One of the secret sauces in any communications network is effective synchronization. Things that we take for granted in our everyday lives like call hand-off between cellular sites can’t be achieved without a frequency-synchronized network.

Multiple Cambium Networks access points stationed on one tower effectively use limited spectrum through GPS synchronization

A synchronized network is also essential for network planners as they design their networks to manage spectral efficiency to leverage and re-use available frequency channels, maximize available throughput and ensure end-user satisfaction.

Here’s an example that showcases the benefits of a synchronized vs. non-synchronized networks: Let’s say you’re a service provider operating in a five-square-mile (~13 square kilometers) greenfield environment using 45 MHz of available spectrum.You could expect to see 400 Mbps of data availability in that region vs.150 Mbps with a non-synchronized network.  In such a scenario, you could also expect to serve two to four times the number of users with the synchronized system.The reason for this performance difference is that in a synchronized network, you can run four sectors on two channels.  With no synchronization, you can only use one of the channels.Synchronization helps to mitigate inter-cell interference and make best use of the available spectrum in the area.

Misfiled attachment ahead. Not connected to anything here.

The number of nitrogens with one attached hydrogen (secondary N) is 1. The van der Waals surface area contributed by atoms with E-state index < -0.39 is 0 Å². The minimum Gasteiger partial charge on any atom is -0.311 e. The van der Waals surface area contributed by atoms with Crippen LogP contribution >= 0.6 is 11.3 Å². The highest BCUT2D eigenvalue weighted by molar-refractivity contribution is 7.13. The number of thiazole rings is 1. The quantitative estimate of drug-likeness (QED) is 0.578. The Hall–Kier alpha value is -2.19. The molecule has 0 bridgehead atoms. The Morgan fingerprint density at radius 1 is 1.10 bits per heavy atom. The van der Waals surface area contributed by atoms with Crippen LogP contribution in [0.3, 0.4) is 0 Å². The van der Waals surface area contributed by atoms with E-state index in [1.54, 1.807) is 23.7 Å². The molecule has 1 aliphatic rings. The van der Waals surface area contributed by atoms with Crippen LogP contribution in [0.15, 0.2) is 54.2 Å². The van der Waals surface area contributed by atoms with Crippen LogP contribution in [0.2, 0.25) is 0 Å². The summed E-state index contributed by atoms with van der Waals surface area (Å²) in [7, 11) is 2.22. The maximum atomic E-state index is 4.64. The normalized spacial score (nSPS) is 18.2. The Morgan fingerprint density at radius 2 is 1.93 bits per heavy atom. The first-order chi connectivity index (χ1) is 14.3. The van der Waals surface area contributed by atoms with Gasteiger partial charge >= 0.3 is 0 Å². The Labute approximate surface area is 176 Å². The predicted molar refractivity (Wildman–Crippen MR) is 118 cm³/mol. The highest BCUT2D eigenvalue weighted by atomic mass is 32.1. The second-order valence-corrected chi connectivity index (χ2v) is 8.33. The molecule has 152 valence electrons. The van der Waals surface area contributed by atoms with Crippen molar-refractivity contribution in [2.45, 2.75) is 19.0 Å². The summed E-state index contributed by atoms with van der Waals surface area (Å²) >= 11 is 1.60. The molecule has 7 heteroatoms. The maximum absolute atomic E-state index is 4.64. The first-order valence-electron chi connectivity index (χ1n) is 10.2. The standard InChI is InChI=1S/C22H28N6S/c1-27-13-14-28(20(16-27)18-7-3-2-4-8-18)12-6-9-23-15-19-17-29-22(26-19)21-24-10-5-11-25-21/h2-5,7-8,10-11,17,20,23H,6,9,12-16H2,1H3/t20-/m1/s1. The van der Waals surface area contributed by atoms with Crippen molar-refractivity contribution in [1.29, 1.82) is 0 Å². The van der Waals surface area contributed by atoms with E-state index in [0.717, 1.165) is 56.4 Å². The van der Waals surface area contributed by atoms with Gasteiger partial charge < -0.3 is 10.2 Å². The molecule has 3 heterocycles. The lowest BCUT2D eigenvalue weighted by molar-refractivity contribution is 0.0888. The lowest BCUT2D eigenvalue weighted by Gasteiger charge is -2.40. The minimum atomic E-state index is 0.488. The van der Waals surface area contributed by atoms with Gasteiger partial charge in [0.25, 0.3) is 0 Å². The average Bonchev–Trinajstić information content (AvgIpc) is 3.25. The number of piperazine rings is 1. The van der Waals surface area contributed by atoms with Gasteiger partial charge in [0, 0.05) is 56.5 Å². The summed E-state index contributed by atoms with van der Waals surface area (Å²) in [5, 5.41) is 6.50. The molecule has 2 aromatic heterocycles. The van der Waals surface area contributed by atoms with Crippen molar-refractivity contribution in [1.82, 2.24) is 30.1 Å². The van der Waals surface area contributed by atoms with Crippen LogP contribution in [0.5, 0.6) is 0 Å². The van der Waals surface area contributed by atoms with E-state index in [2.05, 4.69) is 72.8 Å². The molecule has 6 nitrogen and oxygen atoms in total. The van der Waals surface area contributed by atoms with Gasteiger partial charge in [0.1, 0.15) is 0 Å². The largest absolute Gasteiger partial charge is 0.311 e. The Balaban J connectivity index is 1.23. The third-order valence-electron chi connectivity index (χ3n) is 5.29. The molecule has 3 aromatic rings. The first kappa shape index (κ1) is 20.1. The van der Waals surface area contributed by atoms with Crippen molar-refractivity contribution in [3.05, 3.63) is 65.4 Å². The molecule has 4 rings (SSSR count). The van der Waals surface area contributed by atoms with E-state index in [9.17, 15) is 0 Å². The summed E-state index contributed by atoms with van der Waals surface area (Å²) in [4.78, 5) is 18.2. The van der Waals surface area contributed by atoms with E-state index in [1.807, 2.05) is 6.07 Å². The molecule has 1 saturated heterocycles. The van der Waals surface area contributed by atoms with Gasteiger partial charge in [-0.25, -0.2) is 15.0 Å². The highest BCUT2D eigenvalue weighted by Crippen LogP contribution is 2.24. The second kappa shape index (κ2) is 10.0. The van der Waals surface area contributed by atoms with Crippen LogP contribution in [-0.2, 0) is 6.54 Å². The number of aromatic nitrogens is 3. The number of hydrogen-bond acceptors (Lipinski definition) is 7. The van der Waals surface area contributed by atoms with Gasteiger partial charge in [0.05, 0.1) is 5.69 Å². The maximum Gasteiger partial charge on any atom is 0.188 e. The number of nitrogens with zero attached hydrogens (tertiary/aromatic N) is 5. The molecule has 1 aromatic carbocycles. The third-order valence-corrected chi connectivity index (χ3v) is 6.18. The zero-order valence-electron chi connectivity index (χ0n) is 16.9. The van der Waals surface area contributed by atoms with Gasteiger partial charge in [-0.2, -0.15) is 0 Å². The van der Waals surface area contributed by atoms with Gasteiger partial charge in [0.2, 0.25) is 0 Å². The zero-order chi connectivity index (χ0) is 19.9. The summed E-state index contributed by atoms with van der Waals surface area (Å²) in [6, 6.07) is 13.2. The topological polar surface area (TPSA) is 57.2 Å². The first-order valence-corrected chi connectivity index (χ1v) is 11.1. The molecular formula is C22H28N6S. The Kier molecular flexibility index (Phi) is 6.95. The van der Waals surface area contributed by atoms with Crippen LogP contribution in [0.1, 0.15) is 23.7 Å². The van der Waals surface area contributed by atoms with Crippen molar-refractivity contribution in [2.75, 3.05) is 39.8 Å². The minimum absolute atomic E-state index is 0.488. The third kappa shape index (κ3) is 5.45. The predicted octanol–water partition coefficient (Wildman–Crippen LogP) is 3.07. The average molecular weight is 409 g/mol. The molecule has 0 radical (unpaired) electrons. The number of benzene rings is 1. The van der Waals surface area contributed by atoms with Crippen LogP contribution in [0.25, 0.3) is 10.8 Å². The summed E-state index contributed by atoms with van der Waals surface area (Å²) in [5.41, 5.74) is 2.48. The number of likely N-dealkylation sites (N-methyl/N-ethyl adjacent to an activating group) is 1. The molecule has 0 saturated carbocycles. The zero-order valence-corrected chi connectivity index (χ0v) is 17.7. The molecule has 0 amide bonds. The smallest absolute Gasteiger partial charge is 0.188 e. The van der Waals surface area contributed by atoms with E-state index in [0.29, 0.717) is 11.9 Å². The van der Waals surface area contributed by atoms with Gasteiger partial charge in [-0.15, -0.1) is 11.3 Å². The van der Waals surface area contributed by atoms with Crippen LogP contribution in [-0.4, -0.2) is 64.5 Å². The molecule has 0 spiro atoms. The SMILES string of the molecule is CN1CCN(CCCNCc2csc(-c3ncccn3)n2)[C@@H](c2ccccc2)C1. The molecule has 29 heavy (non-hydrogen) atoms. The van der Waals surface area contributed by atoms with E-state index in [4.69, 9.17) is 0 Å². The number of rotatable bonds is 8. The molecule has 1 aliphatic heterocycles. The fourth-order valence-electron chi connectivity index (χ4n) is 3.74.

In a noisy environment with limited spectrum, a GPS-based solution is key to ensuring maximum performance from your system.   Spectrum, as we all know, is a finite resource and we need to be as efficient as possible with what we have available.

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